Monday Medical: The good (and bad) of eggs |

Monday Medical: The good (and bad) of eggs

Susan Cunningham
For Steamboat Pilot & Today

Sunny-side-up or scrambled, poached or fried, the egg is a versatile food. And it can also be a controversial one.

One recent study suggests that eating three or more eggs a week increases risk of heart disease and early death. But that doesn’t mean you should leave the egg carton at the store.

Below, Alexandra Burns, a registered dietitian nutritionist at UCHealth Yampa Valley Medical Center, clears up the confusion about eggs.

What’s in an egg?

First, the good news: eggs are nutritional powerhouses.

Egg yolks are one of the biggest sources of choline (second only to liver), which is important for the nervous system, memory and mood. They contain omega-3 fatty acids, which help prevent blood clots and inflammation and help reduce blood pressure. And they have various minerals and vitamins, including B vitamins and the fat-soluble vitamins A, D, E and K.

In addition, egg whites are an excellent source of protein.

Now, the bad news: eggs do have cholesterol — about 186 milligrams per egg. Which is a lot considering the daily recommended intake of cholesterol is 300 mg or less.

RECIPE: Healthy egg muffin cups

6 eggs
Any combination of the following: chopped vegetables (kale, baby spinach, tomatoes, onions, bell peppers, mushrooms), crumbled goat cheese, shredded mozzarella cheese, fresh basil, salt and pepper to taste

Preheat oven to 350F. 
Coat a nonstick muffin tin with nonstick cooking spray or melted coconut oil. 
Whisk eggs.
Place a few add-ins in each tin.
Pour in the eggs, leaving 1/4″ from the top.
Bake 20 minutes or until toothpick comes out clean for each frittata.
Can be reheated later.

Recipe adapted from

“You could do an egg a day, but if you’re eating three or four, then you’re getting more cholesterol than what’s recommended,” Burns said. “However, eggs are nice little nutrient packages. There are other things you can get rid of for cholesterol besides eggs.”

The latest study

“It looks scary,” Burns said, “but when you read the details, it’s not as bad as you might think.”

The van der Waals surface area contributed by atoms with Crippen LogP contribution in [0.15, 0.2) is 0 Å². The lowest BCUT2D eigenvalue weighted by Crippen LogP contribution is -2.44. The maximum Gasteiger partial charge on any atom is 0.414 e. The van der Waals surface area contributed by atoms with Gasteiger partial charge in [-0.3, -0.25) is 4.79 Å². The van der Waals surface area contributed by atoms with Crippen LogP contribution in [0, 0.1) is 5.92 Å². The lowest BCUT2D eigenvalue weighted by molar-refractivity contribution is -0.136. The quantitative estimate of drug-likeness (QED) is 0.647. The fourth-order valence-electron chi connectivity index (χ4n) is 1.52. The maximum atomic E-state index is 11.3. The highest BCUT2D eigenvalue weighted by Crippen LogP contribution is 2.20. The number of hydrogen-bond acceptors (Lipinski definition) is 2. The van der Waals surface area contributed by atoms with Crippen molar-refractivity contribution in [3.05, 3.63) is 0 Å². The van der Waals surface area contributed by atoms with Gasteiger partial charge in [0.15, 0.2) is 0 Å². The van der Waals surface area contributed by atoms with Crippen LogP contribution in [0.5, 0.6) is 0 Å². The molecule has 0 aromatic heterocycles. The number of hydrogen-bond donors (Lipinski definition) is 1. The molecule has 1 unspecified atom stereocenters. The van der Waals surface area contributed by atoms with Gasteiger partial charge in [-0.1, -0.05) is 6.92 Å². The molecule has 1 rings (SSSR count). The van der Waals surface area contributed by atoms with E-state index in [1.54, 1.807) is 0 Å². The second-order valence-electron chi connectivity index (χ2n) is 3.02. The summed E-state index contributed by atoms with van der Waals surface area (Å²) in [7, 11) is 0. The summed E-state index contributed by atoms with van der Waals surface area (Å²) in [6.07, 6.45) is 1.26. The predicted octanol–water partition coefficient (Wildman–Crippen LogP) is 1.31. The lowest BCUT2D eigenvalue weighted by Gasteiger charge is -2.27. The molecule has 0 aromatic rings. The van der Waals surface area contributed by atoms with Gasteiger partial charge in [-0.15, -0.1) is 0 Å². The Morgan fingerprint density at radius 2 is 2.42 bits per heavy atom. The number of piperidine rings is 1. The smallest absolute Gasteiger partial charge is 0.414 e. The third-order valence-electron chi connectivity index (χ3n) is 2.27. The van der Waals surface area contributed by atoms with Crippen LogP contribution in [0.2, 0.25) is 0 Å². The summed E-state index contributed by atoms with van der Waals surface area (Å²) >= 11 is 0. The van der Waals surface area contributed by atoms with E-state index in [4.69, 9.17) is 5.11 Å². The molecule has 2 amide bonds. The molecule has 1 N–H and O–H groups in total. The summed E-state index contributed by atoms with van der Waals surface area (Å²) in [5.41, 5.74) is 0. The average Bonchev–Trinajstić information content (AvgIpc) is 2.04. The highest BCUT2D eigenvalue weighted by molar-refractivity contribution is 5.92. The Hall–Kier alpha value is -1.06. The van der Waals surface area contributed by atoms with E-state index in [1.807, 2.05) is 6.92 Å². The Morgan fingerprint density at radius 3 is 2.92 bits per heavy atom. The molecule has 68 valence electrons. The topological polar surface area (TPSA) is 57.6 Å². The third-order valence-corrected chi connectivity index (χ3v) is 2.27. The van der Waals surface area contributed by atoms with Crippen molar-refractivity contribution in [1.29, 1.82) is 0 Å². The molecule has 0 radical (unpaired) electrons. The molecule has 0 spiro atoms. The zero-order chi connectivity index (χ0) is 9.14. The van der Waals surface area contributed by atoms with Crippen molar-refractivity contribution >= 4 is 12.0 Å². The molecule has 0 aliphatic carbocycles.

Burns pointed out that ta recent study tracked people who eat an additional 300 mg of cholesterol from eggs — which means they’re getting double the recommended cholesterol. The study doesn’t review what else people eat throughout the day, for instance, whether they’re eating a plant-based diet of real, whole foods or have a more processed, meat-heavy diet.

Finally, it doesn’t show that eating eggs causes heart disease — just that there might be a link.

“Eggs aren’t innately bad,” Burns said. “But everyone wants this ‘bad’ food to blame, and unfortunately, it’s often eggs.”

Overall diet is key

If you give up eggs but have a cheeseburger and soft drink every day, you’re not doing yourself a favor.

“Your overall diet is more important to heart health than if you eat two eggs for breakfast,” Burns said.

Burns recommends a plant-based diet that’s high in fiber, which helps remove excess cholesterol. People with heart issues should talk with their doctor or dietitian about all sources of cholesterol, including eggs.

And when preparing eggs, stick with healthy recipes.

“Maybe don’t put cheese and heavy cream into them,” Burns said. “Make them more healthfully, with fresh veggies and green onion. One of the biggest things that makes eggs unhealthy is what we do with them.

“The quality of the egg is only going to be as good as the quality of the feed that chicken is eating,” Burns said.

An evolving science

Remember that nutritional guidelines often change.

“Six months from now, we may find out new information about eggs,” Burns said.

The bottom line: enjoy eggs, like most foods, in moderation.

“You do get a lot of nutrients from eggs, so I wouldn’t want to tell somebody not to eat them,” Burns said. “But you want to have a healthy, balanced diet overall.”

Susan Cunningham writes for UCHealth Yampa Valley Medical Center. She can be reached at

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